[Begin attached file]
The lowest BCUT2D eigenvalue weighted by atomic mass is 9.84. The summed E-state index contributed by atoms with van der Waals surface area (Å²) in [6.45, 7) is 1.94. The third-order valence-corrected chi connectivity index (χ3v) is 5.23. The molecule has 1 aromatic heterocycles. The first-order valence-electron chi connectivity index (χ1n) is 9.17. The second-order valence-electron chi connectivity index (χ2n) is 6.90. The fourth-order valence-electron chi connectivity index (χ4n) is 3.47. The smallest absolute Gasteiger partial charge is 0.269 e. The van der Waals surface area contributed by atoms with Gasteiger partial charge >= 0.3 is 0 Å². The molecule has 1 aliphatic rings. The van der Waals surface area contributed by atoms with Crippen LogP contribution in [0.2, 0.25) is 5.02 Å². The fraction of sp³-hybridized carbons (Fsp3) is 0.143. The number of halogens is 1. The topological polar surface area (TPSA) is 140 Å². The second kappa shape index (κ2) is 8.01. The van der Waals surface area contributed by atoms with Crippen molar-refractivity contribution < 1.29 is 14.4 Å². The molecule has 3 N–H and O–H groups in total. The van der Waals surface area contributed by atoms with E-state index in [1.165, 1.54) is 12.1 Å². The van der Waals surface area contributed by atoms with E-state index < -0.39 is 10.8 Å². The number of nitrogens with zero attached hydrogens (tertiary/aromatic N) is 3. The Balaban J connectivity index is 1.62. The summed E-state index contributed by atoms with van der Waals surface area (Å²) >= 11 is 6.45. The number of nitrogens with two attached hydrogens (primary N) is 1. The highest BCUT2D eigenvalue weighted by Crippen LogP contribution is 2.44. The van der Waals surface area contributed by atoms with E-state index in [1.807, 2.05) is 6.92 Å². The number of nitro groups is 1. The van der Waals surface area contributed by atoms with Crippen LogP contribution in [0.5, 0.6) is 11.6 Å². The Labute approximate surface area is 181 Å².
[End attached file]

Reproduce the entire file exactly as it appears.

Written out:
The lowest BCUT2D eigenvalue weighted by atomic mass is 9.84. The summed E-state index contributed by atoms with van der Waals surface area (Å²) in [6.45, 7) is 1.94. The third-order valence-corrected chi connectivity index (χ3v) is 5.23. The molecule has 1 aromatic heterocycles. The first-order valence-electron chi connectivity index (χ1n) is 9.17. The second-order valence-electron chi connectivity index (χ2n) is 6.90. The fourth-order valence-electron chi connectivity index (χ4n) is 3.47. The smallest absolute Gasteiger partial charge is 0.269 e. The van der Waals surface area contributed by atoms with Gasteiger partial charge >= 0.3 is 0 Å². The molecule has 1 aliphatic rings. The van der Waals surface area contributed by atoms with Crippen LogP contribution in [0.2, 0.25) is 5.02 Å². The fraction of sp³-hybridized carbons (Fsp3) is 0.143. The number of halogens is 1. The topological polar surface area (TPSA) is 140 Å². The second kappa shape index (κ2) is 8.01. The van der Waals surface area contributed by atoms with Crippen molar-refractivity contribution < 1.29 is 14.4 Å². The molecule has 3 N–H and O–H groups in total. The van der Waals surface area contributed by atoms with E-state index in [1.165, 1.54) is 12.1 Å². The van der Waals surface area contributed by atoms with E-state index < -0.39 is 10.8 Å². The number of nitrogens with zero attached hydrogens (tertiary/aromatic N) is 3. The Balaban J connectivity index is 1.62. The summed E-state index contributed by atoms with van der Waals surface area (Å²) >= 11 is 6.45. The number of nitrogens with two attached hydrogens (primary N) is 1. The highest BCUT2D eigenvalue weighted by Crippen LogP contribution is 2.44. The van der Waals surface area contributed by atoms with E-state index in [1.807, 2.05) is 6.92 Å². The number of nitro groups is 1. The van der Waals surface area contributed by atoms with Crippen LogP contribution in [0.5, 0.6) is 11.6 Å². The Labute approximate surface area is 181 Å².